We took the bus to the Golden Pavillion, which is on the other side of the city from the Silver Pavillion that we visited earlier. Unlike the Silver Pavillion that doesn't feature any silver in its construction at all, the Golden Pavillion is actually gilded on the outside. This makes it a major tourist attraction, even though the building that's there today is an exact replica of the original building, that burned to the ground after a monk-in-training had set fire to it in the 60s -- an event that was fictionalised in Mishima's novel "The Golden Pavillion". Anyway, it seems to be the season for school trips, because once again we were met with large groups of school children. The place was absolutely packed. And once again we were accosted by a group of elementary schoolers who played off their spiel and gave us an artfully folded box. Fun enough, but we were getting tired of it -- it wasn't an exchange of information, they just rattled off their questions, and if you asked something in return, they didn't understand you and just moved on to the next question. So when the second group asked us if we had a minute, I told them we were busy. Apparently we have very "open" body language or something -- so we consciously changed that in a more closed style. No more schoolkids asked us anything after that, even though all the places we went were crawling with 'em. Or perhaps they had done their thing at the first opportunity just to get it over with and were 'free' for the rest of the day.
Anyway, the Golden Pavillion was very nice (klik got some seriously good photos!), but other than that, there was not much there. And perhaps it is because I have become suspicious of Buddhism because of what I read in the Judge Dee novels -- but all these temples do have an "exit through shop". This one even featured a stall selling sake with goldflakes in it. It makes you wonder whether the Golden Pavillion is meant to be a religious centre or merely a profit centre for a Buddhist sect...
We set off on foot towards the next temple. We had a stop for a coffee and tea in a small shop, and we also came upon a gallery featuring the famous Japanese woodblock prints. We went inside to check it out, and there was one small print that really jumped out at us -- it's a scene of the famous Zen garden in the temple we would be visiting next, and it is very nice and tranquil, capturing the essence of the place. It will do nicely in our bedroom, next to the other woodblock print we bought five years ago. But they also had a simple (single-color) woodblock set up with glue, ink and paper so that you could make your own. Obviously, I wanted to try it, and a helpful lady who seemed to like my enthusiasm and interest helped me through the process. So now I have a self-printed woodblock print featuring a scene from the same "dry landscape garden", with the name of the street, the temple and the gallery in Japanese script on it. I put it in the brown paper bag and in my hardcover notebook so that it will return with me undamaged.
So then we arrived at the Ryoanji, the Zen Buddhist temple with the famous rock-and-gravel garden. Again, the place was packed with schoolkids. Everyone made a sprint for the rock garden, but we took it on our own pace and also enjoyed the pond that was in front of the main temple. The viewing platform for the rock garden was packed with noisily chatting people and the sound of digital cameras -- none of the "contemplative silence" the guidebook promised us! I had hoped I would be more impressed with the garden than I was -- the gravel made it hard to see the lines from a distance, and the grooves weren't that deep. If the designer had used the white sand as it was used in the Silver Pavillion, the lines and patterns would have been much clearer.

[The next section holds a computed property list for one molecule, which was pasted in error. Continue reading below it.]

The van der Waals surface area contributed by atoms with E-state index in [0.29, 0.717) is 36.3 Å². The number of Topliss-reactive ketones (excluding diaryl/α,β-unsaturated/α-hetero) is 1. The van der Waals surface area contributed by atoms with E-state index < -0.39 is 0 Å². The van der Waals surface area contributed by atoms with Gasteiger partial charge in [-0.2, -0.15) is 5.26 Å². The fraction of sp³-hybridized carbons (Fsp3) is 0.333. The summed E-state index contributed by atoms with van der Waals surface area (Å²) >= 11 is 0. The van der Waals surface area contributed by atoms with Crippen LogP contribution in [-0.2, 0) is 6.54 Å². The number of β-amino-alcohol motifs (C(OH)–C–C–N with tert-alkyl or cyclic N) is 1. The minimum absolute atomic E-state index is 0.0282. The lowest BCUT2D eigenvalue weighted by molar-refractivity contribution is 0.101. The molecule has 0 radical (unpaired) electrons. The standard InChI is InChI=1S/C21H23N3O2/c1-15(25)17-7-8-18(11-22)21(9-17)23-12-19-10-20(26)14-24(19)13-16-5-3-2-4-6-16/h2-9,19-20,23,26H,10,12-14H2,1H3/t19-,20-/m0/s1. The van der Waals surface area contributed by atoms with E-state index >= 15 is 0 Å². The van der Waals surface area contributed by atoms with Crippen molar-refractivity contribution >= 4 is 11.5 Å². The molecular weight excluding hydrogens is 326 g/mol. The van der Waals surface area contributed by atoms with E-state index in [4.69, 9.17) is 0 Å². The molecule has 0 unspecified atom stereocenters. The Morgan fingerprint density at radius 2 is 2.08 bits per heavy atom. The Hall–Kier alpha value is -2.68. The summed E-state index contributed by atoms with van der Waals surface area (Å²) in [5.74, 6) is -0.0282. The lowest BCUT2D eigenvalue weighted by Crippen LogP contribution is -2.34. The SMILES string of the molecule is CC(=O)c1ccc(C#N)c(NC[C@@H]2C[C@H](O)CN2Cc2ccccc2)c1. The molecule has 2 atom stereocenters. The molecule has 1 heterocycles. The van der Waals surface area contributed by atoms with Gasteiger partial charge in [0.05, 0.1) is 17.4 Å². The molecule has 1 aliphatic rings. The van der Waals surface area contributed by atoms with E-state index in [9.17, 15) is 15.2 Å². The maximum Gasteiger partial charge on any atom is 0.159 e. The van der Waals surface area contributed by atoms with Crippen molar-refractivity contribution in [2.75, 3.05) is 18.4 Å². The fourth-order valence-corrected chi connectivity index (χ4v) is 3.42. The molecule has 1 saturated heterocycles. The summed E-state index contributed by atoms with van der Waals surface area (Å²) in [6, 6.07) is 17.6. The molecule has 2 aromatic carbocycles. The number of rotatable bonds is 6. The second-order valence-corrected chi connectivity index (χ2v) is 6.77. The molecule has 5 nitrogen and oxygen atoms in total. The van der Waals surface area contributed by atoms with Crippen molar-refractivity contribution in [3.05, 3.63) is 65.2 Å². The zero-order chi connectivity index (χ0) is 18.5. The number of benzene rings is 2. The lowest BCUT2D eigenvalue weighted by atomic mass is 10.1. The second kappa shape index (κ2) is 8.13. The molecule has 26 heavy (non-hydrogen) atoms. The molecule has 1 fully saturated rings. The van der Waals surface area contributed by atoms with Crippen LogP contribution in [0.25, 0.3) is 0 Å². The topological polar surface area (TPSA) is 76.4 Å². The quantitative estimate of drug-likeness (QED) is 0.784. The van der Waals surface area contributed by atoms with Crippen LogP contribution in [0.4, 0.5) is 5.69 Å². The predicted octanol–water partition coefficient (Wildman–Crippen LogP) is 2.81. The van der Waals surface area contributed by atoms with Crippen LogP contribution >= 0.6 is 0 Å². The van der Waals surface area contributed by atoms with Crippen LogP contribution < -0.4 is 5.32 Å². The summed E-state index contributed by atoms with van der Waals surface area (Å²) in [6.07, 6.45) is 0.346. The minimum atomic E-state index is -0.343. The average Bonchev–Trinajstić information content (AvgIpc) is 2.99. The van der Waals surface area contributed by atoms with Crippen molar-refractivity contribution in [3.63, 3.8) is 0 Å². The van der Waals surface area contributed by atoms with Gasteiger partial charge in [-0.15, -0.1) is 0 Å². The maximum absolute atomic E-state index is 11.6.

We escaped the noise and the crowds, and ducked into the landscape garden, that everyone ignored in their touristic "must-see-all-the-highlights-in-one-day"
We completed our tour of the large pond and left the temple, to continue on to the Ninnaji.
The Ninnaji was a temple built by a former Emperor, who became a Buddhist priest after abdicating the throne. There was a long line of erstwhile Emperors to follow. As such, the whole complex was pretty luxurious and the builders had put great attention to detail. The buildings had been rebuilt recently ("recently" as such things go being the end of the 19th century and some parts even as late as the 1920s), but with traditional techniques. The cool thing was that you could access almost all of the palace complex. You took off your shoes at the entrance, and you could walk from building to building using the wooden walkways. It was quiet, with a few people wandering about and enjoying the views of the gardens outside and the paintings on the paper screens inside. Just as we were leaving, a noisy tour group arrived...
From there we took the bus back to the city centre, had coffee/tea and a huge piece of cake, and then returned to the ryokan to do laundry. Tomorrow we'll be sending our suitcases ahead to Osaka through takyobin -- and we'll have to arrange for this at a convenience store, where the poor employees may or may not speak sufficient English...
After the laundry, we ate at a 24h udon restaurant -- for when you need a big bowl of beef curry udon at 3 am, I guess. And it seemed like I lost the map of Japan from the GPS, but fortunately re-setting the SD card fixed that. Unfortunately, I lost the waypoint of the ryokan in Osaka, so it may be a bit of searching before we find it.
Tomorrow, after dropping off the suitcases, we'll head for the Inari shrine -- you've seen it on TV, it's the shrine with the "tunnel" of torii. There's a geocache along the way, and we still have to do a physical cache in Japan to release a geocoin we have. I hope that works out.